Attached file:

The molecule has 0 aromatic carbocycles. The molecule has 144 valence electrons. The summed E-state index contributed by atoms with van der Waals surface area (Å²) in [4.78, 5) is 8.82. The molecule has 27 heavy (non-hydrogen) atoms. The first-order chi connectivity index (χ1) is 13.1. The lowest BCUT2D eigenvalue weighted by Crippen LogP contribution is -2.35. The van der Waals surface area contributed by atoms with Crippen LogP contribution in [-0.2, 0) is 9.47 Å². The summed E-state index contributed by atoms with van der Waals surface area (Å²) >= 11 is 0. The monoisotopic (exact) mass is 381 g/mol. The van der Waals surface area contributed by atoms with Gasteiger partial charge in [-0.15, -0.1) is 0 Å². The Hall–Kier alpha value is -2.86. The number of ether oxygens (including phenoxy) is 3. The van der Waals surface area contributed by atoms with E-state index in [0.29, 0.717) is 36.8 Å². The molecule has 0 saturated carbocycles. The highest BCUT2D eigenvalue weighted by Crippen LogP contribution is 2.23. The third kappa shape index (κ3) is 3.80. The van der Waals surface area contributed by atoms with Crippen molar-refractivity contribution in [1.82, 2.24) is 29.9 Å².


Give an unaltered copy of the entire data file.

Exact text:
The molecule has 0 aromatic carbocycles. The molecule has 144 valence electrons. The summed E-state index contributed by atoms with van der Waals surface area (Å²) in [4.78, 5) is 8.82. The molecule has 27 heavy (non-hydrogen) atoms. The first-order chi connectivity index (χ1) is 13.1. The lowest BCUT2D eigenvalue weighted by Crippen LogP contribution is -2.35. The van der Waals surface area contributed by atoms with Crippen LogP contribution in [-0.2, 0) is 9.47 Å². The summed E-state index contributed by atoms with van der Waals surface area (Å²) >= 11 is 0. The monoisotopic (exact) mass is 381 g/mol. The van der Waals surface area contributed by atoms with Gasteiger partial charge in [-0.15, -0.1) is 0 Å². The Hall–Kier alpha value is -2.86. The number of ether oxygens (including phenoxy) is 3. The van der Waals surface area contributed by atoms with E-state index in [0.29, 0.717) is 36.8 Å². The molecule has 0 saturated carbocycles. The highest BCUT2D eigenvalue weighted by Crippen LogP contribution is 2.23. The third kappa shape index (κ3) is 3.80. The van der Waals surface area contributed by atoms with Crippen molar-refractivity contribution in [1.82, 2.24) is 29.9 Å².